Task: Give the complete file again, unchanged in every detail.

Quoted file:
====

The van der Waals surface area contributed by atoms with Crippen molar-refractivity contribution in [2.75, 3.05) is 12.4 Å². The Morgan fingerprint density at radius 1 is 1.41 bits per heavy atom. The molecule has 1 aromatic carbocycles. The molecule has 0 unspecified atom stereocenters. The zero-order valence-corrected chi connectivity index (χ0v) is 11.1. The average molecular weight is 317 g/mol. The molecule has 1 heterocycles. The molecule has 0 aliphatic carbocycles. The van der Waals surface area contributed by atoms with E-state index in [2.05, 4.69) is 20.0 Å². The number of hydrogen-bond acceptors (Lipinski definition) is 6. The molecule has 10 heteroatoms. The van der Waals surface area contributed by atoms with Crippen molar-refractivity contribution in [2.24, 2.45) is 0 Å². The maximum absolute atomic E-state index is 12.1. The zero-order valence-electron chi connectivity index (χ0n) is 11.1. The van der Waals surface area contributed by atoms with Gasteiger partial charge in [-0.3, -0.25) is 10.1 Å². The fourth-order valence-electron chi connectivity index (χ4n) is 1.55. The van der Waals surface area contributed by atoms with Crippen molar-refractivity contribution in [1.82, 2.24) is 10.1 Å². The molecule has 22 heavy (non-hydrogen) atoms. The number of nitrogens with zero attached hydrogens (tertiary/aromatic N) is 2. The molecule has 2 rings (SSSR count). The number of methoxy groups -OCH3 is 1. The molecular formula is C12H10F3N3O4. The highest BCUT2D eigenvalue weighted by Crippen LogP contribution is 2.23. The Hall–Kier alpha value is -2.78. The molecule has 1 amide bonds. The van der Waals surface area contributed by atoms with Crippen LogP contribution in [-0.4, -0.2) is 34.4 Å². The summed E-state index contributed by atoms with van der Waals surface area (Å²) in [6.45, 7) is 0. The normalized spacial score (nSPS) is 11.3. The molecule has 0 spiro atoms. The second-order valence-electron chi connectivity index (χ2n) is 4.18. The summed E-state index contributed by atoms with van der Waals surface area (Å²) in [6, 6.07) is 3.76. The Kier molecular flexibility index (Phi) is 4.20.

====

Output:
The van der Waals surface area contributed by atoms with Crippen molar-refractivity contribution in [2.75, 3.05) is 12.4 Å². The Morgan fingerprint density at radius 1 is 1.41 bits per heavy atom. The molecule has 1 aromatic carbocycles. The molecule has 0 unspecified atom stereocenters. The zero-order valence-corrected chi connectivity index (χ0v) is 11.1. The average molecular weight is 317 g/mol. The molecule has 1 heterocycles. The molecule has 0 aliphatic carbocycles. The van der Waals surface area contributed by atoms with E-state index in [2.05, 4.69) is 20.0 Å². The number of hydrogen-bond acceptors (Lipinski definition) is 6. The molecule has 10 heteroatoms. The van der Waals surface area contributed by atoms with Crippen molar-refractivity contribution in [2.24, 2.45) is 0 Å². The maximum absolute atomic E-state index is 12.1. The zero-order valence-electron chi connectivity index (χ0n) is 11.1. The van der Waals surface area contributed by atoms with Gasteiger partial charge in [-0.3, -0.25) is 10.1 Å². The fourth-order valence-electron chi connectivity index (χ4n) is 1.55. The van der Waals surface area contributed by atoms with Crippen molar-refractivity contribution in [1.82, 2.24) is 10.1 Å². The molecule has 22 heavy (non-hydrogen) atoms. The number of nitrogens with zero attached hydrogens (tertiary/aromatic N) is 2. The molecule has 2 rings (SSSR count). The number of methoxy groups -OCH3 is 1. The molecular formula is C12H10F3N3O4. The highest BCUT2D eigenvalue weighted by Crippen LogP contribution is 2.23. The Hall–Kier alpha value is -2.78. The molecule has 1 amide bonds. The van der Waals surface area contributed by atoms with Crippen LogP contribution in [-0.4, -0.2) is 34.4 Å². The summed E-state index contributed by atoms with van der Waals surface area (Å²) in [6.45, 7) is 0. The normalized spacial score (nSPS) is 11.3. The molecule has 0 spiro atoms. The second-order valence-electron chi connectivity index (χ2n) is 4.18. The summed E-state index contributed by atoms with van der Waals surface area (Å²) in [6, 6.07) is 3.76. The Kier molecular flexibility index (Phi) is 4.20.